A fact you may not know about Justin is that he identifies as being disabled. He was born with two congenital diseases: klippel-feil syndrome and scoliosis. Tapp enjoys using identity-first language and making sure everyone gets to know him by name instead of by his disability. Tapp is disabled, but he does not consider himself anyones inspiration; he just wants to show that disability is able to be included in employment/everyday life with the right accommodations. He specifically would like the world to have a universal design. Tapp especially enjoys teaching others about disability culture. Lastly, he has a hazel-eyed black cat named Hazel Mae that he loves dearly.

JOIN OUR TEAM!

RespectAbility is a nonprofit organization fighting stigmas and advancing opportunities for and with people with disabilities. Learn more about the National Leadership Program and apply for the next cohort! Contact BenS@RespectAbility.org for more information.

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Heidi Wangelin, Volunteer Engagement Fellow

National Leadership Program, Fall 2018 and Spring 2019

Heidi Wangelin smiling in front of the RespectAbility banner

Heidi Wangelin

Heidi Wangelin is a Volunteer Engagement Fellow in RespectAbility’s National Leadership Program for Spring 2019, after serving as a Policy Fellow in Fall 2018. RespectAbility is a nonprofit organization fighting stigmas and advancing opportunities for and with people with disabilities. Wangelin is a University of Washington graduate with two bachelor’s degrees in Culture, Literature and Arts as well as Disability Studies. She has worked with several disability advocacy nonprofits such as the Autistic Self Advocacy Network, National Council of Independent Living and University of Washington DO-IT Center.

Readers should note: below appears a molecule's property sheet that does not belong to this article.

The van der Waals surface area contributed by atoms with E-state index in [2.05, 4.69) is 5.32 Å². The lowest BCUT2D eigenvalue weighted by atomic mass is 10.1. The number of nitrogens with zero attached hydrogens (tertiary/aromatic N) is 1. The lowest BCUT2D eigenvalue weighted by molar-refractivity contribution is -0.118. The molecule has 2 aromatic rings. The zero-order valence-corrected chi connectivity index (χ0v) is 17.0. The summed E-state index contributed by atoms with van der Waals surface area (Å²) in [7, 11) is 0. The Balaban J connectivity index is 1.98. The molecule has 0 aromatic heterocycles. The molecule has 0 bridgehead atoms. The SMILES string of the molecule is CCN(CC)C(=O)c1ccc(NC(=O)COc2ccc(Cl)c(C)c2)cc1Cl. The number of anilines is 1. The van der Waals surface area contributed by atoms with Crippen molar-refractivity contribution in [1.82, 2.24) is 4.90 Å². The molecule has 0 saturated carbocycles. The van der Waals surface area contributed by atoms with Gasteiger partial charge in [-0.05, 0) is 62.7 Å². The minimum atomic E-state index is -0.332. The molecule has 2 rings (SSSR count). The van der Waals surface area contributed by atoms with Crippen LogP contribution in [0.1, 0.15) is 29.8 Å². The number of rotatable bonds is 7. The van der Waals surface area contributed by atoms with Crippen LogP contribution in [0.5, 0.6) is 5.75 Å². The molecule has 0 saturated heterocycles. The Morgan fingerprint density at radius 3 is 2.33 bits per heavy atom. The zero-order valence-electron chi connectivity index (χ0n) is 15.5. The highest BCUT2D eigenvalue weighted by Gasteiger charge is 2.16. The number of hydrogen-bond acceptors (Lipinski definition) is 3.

Wangelin joined RespectAbility to further her learning about public policy regarding people with disabilities, especially about employment and future career goals primarily in the federal sector. She also has worked with the AmeriCorps program on projects about people with disabilities, including financial services for people with disabilities to receive assistive technology and senior care for people with disabilities to achieve independence. She has worked in an autistic college program and in campaigns to advance STEM opportunities for students with disabilities.